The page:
The Difference Between "False" and "Absolute" Beginners


By: Janna Neniouc

Most ESL / EFL teachers agree that there are two types of beginner students: “Absolute Beginners” and “False Beginners”. When teaching in countries with mixed population groups (immigrants and native speakers) such as the USA, Canada, Australia, or Israel, chances are that most beginners will be false beginners.
Teaching false beginners requires a different approach to teaching absolute beginners:

False beginners have had some English training at some point in the past. Most have studied English at school, many for a number of years, or have learned English by watching TV programs or listening to music in their early childhood. These learners have some understanding of the basics of English and may have been exposed to the language from an early age (sometimes unintentionally), but feel that they have little command of the language, can’t use it very well and want to begin “from the top”.

Teachers can usually assume that these students are able to understand basic conversational English and questions such as, “Where are you from?” “Do you speak English? and so on. Often these learners are familiar with grammar concepts and teachers can discuss sentence structure and have the students follow along reasonably well.

These are learners who have had no contact with English at all. They often come from developing nations and often have had very little education. These students are often more challenging to teach, as the teacher cannot expect learners to understand even a minimal amount of English. The question, “How are you?” will not be understood and the teacher must begin at the very beginning, usually with no common language with which to explain the basics.

With these differences in mind, I would like to make a few suggestions about teaching absolute and false beginners:

When teaching absolute beginners, there are a number of things to keep in mind:
> Absolute beginners have had no contact with the English.
When teaching someone who has had no (or very little) prior contact with the language, the teacher needs to choose carefully what is presented. Here is an example of the type of thinking that needs to go into planning a lesson:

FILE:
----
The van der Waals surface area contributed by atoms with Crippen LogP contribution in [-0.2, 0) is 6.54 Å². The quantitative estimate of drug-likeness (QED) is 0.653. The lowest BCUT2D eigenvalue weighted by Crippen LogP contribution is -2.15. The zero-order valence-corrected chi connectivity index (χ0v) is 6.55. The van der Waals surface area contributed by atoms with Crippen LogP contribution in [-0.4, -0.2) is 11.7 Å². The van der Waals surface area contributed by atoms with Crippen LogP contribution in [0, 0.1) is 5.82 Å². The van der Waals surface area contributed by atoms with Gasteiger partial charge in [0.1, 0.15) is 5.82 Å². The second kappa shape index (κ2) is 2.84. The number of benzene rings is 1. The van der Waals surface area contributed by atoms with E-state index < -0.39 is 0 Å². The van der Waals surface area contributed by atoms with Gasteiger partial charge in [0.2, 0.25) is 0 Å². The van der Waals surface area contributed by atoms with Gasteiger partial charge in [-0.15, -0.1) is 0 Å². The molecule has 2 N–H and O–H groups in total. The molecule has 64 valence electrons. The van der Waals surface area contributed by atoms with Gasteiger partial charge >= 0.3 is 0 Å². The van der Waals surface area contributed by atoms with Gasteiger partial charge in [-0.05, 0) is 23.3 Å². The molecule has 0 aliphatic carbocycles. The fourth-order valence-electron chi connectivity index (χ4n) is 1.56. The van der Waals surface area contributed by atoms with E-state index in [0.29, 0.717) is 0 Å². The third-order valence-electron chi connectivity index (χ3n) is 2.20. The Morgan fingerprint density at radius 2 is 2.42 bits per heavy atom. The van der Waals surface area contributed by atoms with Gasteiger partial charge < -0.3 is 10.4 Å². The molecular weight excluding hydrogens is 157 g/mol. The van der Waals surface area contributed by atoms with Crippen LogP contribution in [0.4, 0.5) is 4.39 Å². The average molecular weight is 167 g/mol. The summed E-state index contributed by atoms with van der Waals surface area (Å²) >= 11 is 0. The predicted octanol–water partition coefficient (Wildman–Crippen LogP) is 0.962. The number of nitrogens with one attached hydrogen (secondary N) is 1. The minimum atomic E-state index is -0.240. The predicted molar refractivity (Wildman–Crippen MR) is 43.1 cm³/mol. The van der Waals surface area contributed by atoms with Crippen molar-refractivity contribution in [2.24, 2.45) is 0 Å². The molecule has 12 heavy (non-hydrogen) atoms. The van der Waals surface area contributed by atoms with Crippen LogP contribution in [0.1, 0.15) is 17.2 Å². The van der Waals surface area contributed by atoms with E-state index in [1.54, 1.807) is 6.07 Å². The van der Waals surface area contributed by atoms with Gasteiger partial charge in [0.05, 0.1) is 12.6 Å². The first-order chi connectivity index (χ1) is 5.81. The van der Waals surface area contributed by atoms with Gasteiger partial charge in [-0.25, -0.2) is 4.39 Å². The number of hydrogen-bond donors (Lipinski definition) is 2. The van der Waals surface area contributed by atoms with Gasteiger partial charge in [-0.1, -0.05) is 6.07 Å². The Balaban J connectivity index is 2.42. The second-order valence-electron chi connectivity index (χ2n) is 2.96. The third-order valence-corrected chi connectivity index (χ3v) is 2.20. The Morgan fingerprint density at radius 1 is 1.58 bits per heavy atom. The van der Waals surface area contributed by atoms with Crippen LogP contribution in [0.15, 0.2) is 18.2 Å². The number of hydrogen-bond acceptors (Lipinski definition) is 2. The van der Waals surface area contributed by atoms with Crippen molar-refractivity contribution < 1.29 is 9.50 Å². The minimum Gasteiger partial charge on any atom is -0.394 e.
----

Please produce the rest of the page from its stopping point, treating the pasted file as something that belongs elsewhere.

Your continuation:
If I begin the first lesson with, “Hi, my name is Diana. What is your name?” I am presenting three (!) concepts at once:
1.The verb “be”
2. Possessive pronouns, “my” and “your”
3. Subject and verb inversion in the question form

It would be much better (and more comprehensible) to the students if I began the lesson with, “Hi, I am Diana”, and then gesture to the student to repeat a similar phrase. In this way, the student can repeat by rote and begin with something easy which can then lead to something like, “Hi, I am Diana. Are you Diana?” – “No, I am Liz”. By limiting the linguistic concepts absolute beginners can more easily assimilate the pieces.

> Do not assume familiarity with linguistic concepts.
This may seem rather obvious, but is often ignored by many teachers. If you write a grammar chart - even a simple one - on the board, you are assuming that students are familiar with grammar charts. Students may not have had the type of education that involves charts and representations. By keeping things aural and visual (gestures, pictures, etc.) you will be appealing to learning styles that students are sure to have acquired in everyday life.

> Use exaggerated visual gestures.
Using gestures such as pointing to yourself and saying, “I am Diana”, and then pointing to the student to repeat helps students understand what you want of them, without confusing them by more language such as: “Now, repeat”.
Develop specific gestures as codes for certain linguistic operations.
For example, to illustrate the idea of inversion in the question form you can extend your two arms and say, “My name is Diana” and then cross your arms and ask, “Is your name Diana?” This gesture can then be repeated as linguistic skills become more advanced and the students will understand that a question needs to be asked.
For example, “I live in Tel-Aviv” and then cross your arms and ask, “Where do you live?” When a student makes a mistake asking a question, you can then cross your arms and the student will understand that he / she needs to invert in order to ask a question.

> Try to pick up a few phrases of the learner's native tongue.
This is purely a psychological trick. Learners who are learning English with no prior experience are not only undergoing a difficult learning experience. In many cases, they are also learning how to learn a language. If you put yourself on the line by expressing the desire to learn a few phrases of your students' native language, you can go a long way towards building a rapport with students which will help them feel easier in class.


Keith Adams, Rachel Doval, Low and False Beginners, 2002 Marc Helgesen, What is your real level? 2003 Trish Scott, Native Language, 2003.



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